I’m just finishing up a week in Australia conducting a series of hiring strategy sessions with 100+ staffing firms and the HR and talent leaders at 20 companies. At the beginning of each meeting I asked attendees to describe their biggest hiring challenges. Here’s the top of the list:
- Can’t find enough strong talent to fill critical positions
- Hiring managers are disengaged
- HR is a bottleneck, not an asset
- Hiring managers have unreasonable expectations
- The best people want more money
- Recruiters can’t find passive candidates
Not surprising, this is the exact same list of complaints I heard in New York this past June, Los Angeles in January, last year in London, and two years ago in Amsterdam. Even worse, it’s the same list I heard 10 years ago, 20 years ago, and 35 years ago when I first became a recruiter.
Coincidently, I received a call from a reporter for an HR magazine this morning who asked for my opinion about a survey she had just conducted with 600 talent leaders in the U.S. It described the same challenges and complaints listed above. She was dumbfounded and wondered why there has been no progress on the hiring front despite all of the new hiring tools now available. My opinion boiled down to one simple concept: HR leaders are using a flawed talent acquisition strategy. They have designed their hiring processes assuming there’s a surplus of talent and it will not work since a surplus of top talent has never existed and never will.
You can’t use a surplus of talent strategy when a surplus of talent doesn’t exist.
I went on to explain the diagram shown, suggesting that every hiring decision can be categorized into one of the four boxes shown.
- The HAVE box consists of the skills and experiences supposedly required for job success. This list is used to filter out unqualified candidates based on their resumes. In a surplus of talent situation this might work, but some of the top people would still be excluded since many of the best people have a different mix of skills than those listed. Even if a top person possessed these skills, few are likely to apply given the impersonal nature of the process.
- The GET box is what the candidate gets on the start date – Day 1: a title, compensation package, company name and location. Candidates and recruiters alike filter each other in or out based on these criteria for the sake of efficiency. This is an example of how companies and candidates make critical hiring and career decisions using superficial information. Few people recognize that all of the factors in the GET box are negotiable once the opportunity is clarified and the person’s true ability is determined.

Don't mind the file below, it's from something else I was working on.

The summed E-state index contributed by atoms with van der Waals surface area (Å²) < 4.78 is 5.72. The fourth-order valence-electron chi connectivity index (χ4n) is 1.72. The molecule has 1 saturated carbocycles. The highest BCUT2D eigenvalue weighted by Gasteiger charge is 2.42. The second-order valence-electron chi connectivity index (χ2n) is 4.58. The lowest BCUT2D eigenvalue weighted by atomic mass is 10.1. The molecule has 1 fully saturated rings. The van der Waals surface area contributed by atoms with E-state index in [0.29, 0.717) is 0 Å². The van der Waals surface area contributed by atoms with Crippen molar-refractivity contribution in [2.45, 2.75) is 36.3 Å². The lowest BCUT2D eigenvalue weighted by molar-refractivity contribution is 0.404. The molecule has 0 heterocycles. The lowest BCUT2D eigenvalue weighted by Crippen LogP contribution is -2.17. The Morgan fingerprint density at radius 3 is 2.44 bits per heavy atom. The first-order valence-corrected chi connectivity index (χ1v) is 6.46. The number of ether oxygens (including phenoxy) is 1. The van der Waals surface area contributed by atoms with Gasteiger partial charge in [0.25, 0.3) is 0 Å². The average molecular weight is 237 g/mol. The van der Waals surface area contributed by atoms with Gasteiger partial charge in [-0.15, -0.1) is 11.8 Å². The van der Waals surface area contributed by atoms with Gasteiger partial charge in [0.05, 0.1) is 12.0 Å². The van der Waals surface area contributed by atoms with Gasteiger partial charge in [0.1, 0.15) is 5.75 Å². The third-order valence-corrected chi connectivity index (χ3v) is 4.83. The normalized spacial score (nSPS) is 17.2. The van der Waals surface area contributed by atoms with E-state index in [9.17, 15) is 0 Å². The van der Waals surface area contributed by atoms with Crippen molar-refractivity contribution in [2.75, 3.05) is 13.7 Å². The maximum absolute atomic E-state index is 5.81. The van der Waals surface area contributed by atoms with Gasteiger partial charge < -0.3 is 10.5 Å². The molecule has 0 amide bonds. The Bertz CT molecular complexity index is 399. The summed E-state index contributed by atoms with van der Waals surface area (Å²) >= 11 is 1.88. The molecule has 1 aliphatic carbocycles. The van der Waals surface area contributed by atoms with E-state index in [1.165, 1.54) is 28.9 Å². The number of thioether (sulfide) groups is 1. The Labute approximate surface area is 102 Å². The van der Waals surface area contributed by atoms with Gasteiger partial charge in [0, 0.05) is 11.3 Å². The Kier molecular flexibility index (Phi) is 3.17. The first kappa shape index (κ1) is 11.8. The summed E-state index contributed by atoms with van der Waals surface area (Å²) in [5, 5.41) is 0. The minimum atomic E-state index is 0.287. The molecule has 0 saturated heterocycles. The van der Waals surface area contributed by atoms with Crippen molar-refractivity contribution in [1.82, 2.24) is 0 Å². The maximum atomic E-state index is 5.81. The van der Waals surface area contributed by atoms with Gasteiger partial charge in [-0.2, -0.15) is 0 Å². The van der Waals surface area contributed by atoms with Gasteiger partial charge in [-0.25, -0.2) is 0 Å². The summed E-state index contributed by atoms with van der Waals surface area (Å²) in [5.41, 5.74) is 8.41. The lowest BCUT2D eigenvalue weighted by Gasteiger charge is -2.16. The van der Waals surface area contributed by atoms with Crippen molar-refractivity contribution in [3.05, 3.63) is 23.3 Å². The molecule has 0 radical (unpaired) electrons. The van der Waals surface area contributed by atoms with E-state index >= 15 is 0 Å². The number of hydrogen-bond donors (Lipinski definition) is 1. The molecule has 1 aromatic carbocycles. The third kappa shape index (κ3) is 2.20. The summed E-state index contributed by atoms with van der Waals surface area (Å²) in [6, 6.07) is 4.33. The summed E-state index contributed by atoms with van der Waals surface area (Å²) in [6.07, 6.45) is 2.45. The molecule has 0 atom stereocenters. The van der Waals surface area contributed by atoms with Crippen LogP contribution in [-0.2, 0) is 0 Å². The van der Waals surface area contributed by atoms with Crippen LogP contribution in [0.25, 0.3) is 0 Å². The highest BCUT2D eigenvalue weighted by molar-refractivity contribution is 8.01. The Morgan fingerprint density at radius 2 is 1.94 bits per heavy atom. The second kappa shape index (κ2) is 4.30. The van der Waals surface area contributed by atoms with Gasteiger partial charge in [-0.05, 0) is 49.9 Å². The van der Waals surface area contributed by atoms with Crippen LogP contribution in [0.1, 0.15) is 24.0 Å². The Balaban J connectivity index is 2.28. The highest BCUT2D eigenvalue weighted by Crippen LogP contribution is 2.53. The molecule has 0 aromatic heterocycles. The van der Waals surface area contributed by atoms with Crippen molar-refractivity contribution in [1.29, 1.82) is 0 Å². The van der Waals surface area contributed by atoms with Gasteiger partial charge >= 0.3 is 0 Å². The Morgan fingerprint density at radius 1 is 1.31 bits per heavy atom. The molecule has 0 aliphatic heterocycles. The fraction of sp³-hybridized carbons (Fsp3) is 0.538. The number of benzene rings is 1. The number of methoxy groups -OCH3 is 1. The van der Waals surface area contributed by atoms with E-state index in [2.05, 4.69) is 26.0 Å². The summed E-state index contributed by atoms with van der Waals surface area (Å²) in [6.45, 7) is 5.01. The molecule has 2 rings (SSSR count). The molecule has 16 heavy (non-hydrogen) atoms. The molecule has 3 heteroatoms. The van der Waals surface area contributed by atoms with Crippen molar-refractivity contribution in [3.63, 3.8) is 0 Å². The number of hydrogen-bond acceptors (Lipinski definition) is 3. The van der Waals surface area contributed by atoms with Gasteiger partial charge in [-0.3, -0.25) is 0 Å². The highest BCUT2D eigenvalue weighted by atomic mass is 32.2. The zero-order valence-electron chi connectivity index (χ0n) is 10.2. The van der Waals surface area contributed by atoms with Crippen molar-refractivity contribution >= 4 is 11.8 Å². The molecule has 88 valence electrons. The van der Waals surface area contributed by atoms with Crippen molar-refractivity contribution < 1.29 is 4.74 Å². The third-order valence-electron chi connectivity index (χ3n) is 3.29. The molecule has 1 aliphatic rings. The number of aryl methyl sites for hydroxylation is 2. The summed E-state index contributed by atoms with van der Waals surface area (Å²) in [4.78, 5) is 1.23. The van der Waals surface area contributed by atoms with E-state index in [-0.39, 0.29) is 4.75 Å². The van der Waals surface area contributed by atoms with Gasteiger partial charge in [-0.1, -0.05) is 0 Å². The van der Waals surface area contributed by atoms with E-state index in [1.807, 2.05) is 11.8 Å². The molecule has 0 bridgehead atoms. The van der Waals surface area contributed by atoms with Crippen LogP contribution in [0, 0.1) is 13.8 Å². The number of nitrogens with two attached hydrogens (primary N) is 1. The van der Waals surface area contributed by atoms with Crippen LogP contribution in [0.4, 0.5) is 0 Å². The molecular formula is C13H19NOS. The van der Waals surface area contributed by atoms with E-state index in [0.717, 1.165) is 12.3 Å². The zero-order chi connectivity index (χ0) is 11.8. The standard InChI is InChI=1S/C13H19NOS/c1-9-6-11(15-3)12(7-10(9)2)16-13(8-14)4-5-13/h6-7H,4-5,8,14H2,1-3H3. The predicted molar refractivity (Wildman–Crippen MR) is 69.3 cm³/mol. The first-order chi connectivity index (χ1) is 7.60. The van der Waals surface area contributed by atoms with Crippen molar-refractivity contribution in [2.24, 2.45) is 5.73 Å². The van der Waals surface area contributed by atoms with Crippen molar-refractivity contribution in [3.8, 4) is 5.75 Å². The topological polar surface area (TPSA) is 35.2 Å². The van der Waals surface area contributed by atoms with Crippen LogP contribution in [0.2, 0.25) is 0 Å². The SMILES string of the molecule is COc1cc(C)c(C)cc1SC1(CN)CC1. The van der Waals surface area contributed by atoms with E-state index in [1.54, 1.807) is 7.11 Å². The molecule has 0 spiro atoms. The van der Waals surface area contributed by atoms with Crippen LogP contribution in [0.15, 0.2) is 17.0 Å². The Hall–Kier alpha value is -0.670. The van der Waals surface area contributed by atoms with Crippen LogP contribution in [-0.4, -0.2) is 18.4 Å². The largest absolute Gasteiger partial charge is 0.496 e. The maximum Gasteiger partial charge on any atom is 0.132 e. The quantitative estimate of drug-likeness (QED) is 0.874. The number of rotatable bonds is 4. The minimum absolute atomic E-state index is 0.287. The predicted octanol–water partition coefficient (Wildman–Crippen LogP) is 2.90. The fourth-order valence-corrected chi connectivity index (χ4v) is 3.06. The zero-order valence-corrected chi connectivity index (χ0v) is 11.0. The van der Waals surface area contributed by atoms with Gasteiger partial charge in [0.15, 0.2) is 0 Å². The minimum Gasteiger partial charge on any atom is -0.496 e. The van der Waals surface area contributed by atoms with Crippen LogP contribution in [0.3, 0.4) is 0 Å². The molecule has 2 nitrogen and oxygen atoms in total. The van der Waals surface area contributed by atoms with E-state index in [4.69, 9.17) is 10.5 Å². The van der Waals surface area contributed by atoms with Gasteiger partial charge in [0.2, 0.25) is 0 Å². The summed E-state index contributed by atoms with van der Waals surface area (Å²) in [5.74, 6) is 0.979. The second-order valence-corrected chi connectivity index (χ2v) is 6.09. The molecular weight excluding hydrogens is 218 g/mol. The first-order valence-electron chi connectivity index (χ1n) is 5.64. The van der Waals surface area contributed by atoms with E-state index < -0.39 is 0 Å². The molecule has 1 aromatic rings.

- The DO box is the actual job itself, what the person will be doing in Year 1 including the actual work, the people involved, the leadership qualities of the hiring manager and the company culture. This is the primary criteria the best people use to decide to accept or reject an offer. Yet the people the company actually wants to hire never learn about this since they were either filtered out too soon or have never applied.
- The BECOME box represents the future growth opportunity inherent in the job. This is the second biggest criteria the best people use when comparing opportunities. If this is significant the best people will be more flexible on what they GET on Day 1.
As represented by the graphic, most hiring processes are designed with a left to right perspective. This is a surplus of talent strategy designed to weed out the weak with the expectation that a few strong contenders will remain. This is how applicant tracking systems are designed, job descriptions are written, filtering technology is used, how candidates must apply and how they’re ranked. It won’t work if a surplus of talent doesn’t exist. Despite the obvious, companies insist upon using it.
Think Backwards – Think Talent Scarcity
The solution to minimizing all of the classic hiring problems is to rethink the hiring process backwards – from a talent scarcity perspective. The idea is rather than build processes designed to weed out the weak, it’s far better to design processes to attract the best. This starts by emphasizing what the person will be doing, why it’s important, and what the upside growth opportunity is if the work is done well. Here’s an example of a job posting that demonstrates this type of thinking. While the process takes a little bit longer for each candidate, less time is wasted looking for people who are not there. Before the naysayers begin their naysaying, I urge them to read this white paper from a preeminent U.S. labor attorney and this video describing the two models in more detail.
My view is that HR leaders should be responsible for developing a talent acquisition strategy based on a scarcity of talent model. At the process level, hiring managers should be measured and rewarded based on the long term potential of the people they hire. This simple idea seems a lot better than blaming each other for the lack of results.